MADISON, Wis. (AP) — Wisconsin Supreme Court Justice Pat Roggensack on Friday defended the way the state's highest court has functioned recently, saying justices are working together despite reports of tension and a highly publicized altercation.
"We've worked very well together so don't give up on us," Roggensack said as she submitted signatures to get on the ballot for re-election. "We are doing just fine."
Roggensack is running for a second 10-year term on the court and was the first of three announced candidates to turn in signatures to get on the April 2 ballot. Marquette University law school professor Ed Fallone and Milwaukee lemon law attorney Vince Megna are also running, and both said they would meet the Wednesday deadline to submit the required 2,000 signatures.
Roggensack dropped off what she said were 4,000 signatures to the Government Accountability Board on Friday. If more than two candidates qualify for the ballot, there will be a Feb. 19 primary.
The inner workings of the court have been scrutinized since Justice David Prosser placed his hands around the neck of fellow Justice Ann Walsh Bradley last year. The altercation came as the justices were discussing the court's opinion on a case challenging passage of a bill effectively ending collective bargaining for most public workers.
Prosser said he was making a defensive move, but charges have been brought against him alleging that he violated the judicial ethics code. Roggensack and two other justices have recused themselves from considering the case. Roggensack often sides with Prosser and two other conservative justices on cases, making up a conservative majority on the seven-member court.
In another sign of discord, Prosser called Chief Justice Shirley Abrahamson a derogatory name in 2010 in front of other justices.
Roggensack defended the court Friday, saying Prosser's incident with Bradley was inappropriate but out of character.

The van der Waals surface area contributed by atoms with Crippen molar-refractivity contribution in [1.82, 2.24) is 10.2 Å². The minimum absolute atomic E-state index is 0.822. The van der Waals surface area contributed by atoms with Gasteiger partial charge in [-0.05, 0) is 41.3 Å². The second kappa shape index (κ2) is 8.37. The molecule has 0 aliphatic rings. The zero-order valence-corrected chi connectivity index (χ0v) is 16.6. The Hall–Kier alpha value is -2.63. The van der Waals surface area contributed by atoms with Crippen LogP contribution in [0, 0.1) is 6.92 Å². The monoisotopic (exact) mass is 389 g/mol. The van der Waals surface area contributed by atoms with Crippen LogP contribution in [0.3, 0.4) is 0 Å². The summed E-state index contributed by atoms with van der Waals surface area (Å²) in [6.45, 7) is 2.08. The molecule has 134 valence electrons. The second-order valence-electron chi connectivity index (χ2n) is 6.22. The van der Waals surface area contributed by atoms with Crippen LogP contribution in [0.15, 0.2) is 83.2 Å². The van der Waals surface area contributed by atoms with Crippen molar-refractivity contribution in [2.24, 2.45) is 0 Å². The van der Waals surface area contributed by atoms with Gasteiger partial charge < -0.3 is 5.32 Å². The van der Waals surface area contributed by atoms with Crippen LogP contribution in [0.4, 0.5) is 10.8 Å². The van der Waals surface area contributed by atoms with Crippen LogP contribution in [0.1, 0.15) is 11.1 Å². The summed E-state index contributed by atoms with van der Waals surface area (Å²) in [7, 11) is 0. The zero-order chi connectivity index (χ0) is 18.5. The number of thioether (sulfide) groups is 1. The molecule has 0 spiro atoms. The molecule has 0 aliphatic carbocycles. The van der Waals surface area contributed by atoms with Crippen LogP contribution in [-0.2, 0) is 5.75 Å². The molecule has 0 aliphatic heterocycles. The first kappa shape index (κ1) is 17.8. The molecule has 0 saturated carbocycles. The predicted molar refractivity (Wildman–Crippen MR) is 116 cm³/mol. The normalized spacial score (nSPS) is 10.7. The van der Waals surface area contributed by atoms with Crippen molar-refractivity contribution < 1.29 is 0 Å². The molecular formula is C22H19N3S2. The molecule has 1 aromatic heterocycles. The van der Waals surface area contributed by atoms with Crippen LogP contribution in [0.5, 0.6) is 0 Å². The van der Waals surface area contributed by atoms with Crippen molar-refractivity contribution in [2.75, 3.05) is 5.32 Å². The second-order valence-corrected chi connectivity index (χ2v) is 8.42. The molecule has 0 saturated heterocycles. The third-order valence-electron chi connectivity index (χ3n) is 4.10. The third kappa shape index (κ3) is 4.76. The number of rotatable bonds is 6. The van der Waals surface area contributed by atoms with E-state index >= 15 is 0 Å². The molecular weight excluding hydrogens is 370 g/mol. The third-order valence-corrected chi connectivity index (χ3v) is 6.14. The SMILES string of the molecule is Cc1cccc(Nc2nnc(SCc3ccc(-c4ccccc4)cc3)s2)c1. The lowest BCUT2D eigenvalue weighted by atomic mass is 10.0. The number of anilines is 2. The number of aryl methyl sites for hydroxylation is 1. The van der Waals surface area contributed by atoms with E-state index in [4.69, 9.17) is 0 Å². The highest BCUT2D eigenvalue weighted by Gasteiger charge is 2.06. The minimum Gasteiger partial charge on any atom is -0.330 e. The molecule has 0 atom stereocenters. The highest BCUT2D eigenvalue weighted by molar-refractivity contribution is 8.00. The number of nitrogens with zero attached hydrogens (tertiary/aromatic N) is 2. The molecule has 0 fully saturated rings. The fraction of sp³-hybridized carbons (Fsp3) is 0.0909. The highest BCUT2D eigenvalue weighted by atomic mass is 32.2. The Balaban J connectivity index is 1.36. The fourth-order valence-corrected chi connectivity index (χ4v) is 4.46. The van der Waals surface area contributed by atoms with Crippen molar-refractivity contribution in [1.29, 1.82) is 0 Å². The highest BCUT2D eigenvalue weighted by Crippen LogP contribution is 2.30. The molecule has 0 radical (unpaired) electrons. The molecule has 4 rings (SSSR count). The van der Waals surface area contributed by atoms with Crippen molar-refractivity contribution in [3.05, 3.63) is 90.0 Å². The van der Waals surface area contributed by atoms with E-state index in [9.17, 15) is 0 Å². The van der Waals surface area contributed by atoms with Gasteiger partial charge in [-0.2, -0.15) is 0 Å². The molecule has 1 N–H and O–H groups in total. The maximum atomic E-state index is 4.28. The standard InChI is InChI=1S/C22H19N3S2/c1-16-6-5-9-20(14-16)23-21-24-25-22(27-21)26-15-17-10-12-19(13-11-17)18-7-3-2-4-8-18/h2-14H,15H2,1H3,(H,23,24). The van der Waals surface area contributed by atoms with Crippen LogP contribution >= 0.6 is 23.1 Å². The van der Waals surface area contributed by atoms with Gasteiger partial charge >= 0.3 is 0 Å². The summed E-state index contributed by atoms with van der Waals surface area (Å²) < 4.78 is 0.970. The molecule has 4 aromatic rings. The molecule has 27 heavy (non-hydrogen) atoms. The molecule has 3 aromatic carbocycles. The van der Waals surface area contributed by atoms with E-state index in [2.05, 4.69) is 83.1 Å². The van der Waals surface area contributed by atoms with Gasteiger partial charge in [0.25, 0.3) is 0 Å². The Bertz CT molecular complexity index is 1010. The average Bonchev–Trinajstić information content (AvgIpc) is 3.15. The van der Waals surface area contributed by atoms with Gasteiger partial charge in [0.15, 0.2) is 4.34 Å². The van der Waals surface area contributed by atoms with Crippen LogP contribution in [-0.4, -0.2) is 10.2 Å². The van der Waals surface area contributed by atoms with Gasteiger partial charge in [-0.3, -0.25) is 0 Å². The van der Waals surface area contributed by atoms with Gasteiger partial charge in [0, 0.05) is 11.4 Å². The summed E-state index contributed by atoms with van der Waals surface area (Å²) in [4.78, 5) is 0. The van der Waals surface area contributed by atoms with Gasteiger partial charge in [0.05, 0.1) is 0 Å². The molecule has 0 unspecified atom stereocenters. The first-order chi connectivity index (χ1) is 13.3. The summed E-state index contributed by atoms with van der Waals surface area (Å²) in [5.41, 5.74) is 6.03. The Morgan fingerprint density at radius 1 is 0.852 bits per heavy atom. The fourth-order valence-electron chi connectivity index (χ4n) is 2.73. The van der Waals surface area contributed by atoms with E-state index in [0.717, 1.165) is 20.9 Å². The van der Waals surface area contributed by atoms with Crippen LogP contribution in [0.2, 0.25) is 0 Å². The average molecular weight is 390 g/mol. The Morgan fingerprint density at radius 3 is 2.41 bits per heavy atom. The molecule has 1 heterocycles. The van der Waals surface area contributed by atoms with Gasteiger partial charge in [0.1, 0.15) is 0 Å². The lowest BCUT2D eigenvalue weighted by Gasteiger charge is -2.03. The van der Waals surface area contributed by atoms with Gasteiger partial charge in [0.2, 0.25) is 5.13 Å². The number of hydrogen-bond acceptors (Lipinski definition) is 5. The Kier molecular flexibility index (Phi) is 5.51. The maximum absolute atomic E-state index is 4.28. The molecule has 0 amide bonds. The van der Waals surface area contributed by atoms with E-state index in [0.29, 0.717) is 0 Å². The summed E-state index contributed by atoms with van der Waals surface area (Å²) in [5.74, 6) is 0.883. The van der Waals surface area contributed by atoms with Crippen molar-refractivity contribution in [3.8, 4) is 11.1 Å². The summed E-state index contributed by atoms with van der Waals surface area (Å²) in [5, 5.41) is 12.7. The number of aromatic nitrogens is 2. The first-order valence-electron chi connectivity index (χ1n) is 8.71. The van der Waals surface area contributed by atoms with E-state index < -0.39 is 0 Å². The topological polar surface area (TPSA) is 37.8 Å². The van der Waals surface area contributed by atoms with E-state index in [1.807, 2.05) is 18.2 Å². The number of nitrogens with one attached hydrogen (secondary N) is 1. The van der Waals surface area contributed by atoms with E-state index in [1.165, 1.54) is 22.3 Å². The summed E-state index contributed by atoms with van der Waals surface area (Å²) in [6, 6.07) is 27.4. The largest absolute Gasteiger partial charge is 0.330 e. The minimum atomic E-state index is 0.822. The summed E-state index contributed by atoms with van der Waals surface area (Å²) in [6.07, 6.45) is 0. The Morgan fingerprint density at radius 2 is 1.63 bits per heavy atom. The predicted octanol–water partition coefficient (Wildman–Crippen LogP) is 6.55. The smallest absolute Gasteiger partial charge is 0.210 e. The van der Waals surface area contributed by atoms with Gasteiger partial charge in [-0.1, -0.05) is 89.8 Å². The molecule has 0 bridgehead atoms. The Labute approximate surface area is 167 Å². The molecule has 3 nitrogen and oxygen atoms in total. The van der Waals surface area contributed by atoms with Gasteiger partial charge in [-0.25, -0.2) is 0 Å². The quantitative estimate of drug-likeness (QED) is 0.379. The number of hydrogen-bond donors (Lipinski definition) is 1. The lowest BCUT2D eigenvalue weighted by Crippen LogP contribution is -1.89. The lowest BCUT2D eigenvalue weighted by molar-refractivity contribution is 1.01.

"I've seen nothing like that before and I've seen nothing like it since," she said.
Roggensack noted that tensions were high at the time of the altercation, given the round-the-clock protests at the Capitol that brought tens of thousands of people to the building both inside and out.
"I really just think that their nerves were totally frayed," she said of Prosser and Bradley.
Fallone and Megna have portrayed the court as dysfunctional and said it's one reason Roggensack should be replaced.
Megna said that in the public's view, "this court is insane."
"People comment to me constantly that this court is sick," Megna said. "This is just public perspective."
He called on all members of the court to make a public statement backing up Roggensack's claim that the justices are getting along and the court is operating well.
"I'd like them to tell us how they're functioning," Megna said. "My guess is they're not functioning properly. They're not functioning professionally. They're not functioning as a team."
Fallone also disagreed with Roggensack's contention that the court is operating smoothly.
"Right now the court's difficulty is that it's split into two different camps that don't get along with one another," Fallone said. "My election changes that dynamic because I don't belong to either camp. No one has any personal grudge against me."
Both Megna and Fallone said they would have more than 2,000 signatures to submit on Wednesday.
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